9 things to know about CT state troopers' fake ticket scheme

The Connecticut State Police Troop E – Montville building in Uncasville.

The Connecticut State Police Troop E – Montville building in Uncasville.

Ned Gerard / Hearst Connecticut Media

1. Troopers created hundreds of fake tickets

Four Connecticut State Police troopers, all from the same unit, collectively created 636 fake traffic tickets during a nine-month span in 2018 to make it appear they were more productive than they actually were, according to reports by internal affairs investigators.

That figure doesn’t include an untold number of additional fake tickets that internal investigators said they believe at least two of the troopers generated dating back at least to 2016.

According to internal records, supervisors believed entering fake tickets may have, at times, involved inputting phony demographic information that departments are required to collect under a state law aimed at identifying and ultimately preventing racial profiling by police officers conducting traffic stops. One of the troopers said he did not enter fabricated demographic data.

All four troopers worked in Troop E, which as of 2019 staffed about 60 officers to patrol hundreds of miles of roadways across 16 towns in the southeast corner of the state, including sections of major interstate highways surrounding two popular casinos.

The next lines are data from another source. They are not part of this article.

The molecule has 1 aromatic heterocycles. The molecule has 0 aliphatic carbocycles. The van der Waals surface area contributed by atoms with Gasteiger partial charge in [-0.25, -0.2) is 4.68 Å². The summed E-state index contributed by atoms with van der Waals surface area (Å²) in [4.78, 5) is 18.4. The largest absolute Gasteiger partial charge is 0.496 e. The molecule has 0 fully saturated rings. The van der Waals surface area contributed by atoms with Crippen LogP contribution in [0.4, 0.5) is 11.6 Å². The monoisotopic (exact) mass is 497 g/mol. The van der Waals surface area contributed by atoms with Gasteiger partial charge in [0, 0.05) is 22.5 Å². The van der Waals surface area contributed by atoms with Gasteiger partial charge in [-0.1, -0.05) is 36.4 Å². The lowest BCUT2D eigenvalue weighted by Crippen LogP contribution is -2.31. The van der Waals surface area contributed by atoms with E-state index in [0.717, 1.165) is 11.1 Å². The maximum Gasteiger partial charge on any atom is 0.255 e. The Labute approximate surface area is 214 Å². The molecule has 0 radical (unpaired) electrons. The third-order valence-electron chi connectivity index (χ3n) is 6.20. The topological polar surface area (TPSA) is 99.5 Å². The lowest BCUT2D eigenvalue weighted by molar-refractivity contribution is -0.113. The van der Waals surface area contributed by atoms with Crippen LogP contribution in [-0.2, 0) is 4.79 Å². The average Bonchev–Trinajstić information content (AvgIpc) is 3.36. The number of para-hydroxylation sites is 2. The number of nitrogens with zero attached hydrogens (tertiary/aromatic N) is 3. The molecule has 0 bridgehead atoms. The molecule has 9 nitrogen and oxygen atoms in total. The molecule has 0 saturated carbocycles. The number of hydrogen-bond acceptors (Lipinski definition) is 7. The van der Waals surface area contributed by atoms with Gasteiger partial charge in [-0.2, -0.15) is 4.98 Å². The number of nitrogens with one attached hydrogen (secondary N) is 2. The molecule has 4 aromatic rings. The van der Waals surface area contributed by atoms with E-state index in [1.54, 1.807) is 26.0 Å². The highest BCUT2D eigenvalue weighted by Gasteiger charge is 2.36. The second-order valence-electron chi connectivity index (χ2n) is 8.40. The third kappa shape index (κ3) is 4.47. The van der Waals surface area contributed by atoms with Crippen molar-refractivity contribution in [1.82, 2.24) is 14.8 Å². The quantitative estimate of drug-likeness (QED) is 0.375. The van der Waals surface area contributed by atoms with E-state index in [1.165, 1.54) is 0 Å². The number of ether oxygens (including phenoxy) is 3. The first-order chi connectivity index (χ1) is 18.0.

2. They did it to gain favor, perks

Investigators wrote that the four troopers, as a result of appearing more productive by creating fake tickets, received various benefits, including specialty vehicles, avoiding being transferred to less desirable locations and positive evaluations, which can lead to better assignments, promotions and pay raises.

Records show at least two of the troopers had received a specialty cruiser – an unmarked Dodge Charger – in part because of their increased productivity.

Even so, agency officials wrote in a report that the department did not have a ticket quota system, referring to the practice of specifying how many citations an officer must issue within a specified timeframe.

Connecticut, like many other states, bans such quotas. But, state law does allow the number of tickets written by an officer to be considered for performance evaluations, provided it’s not the sole factor assessed.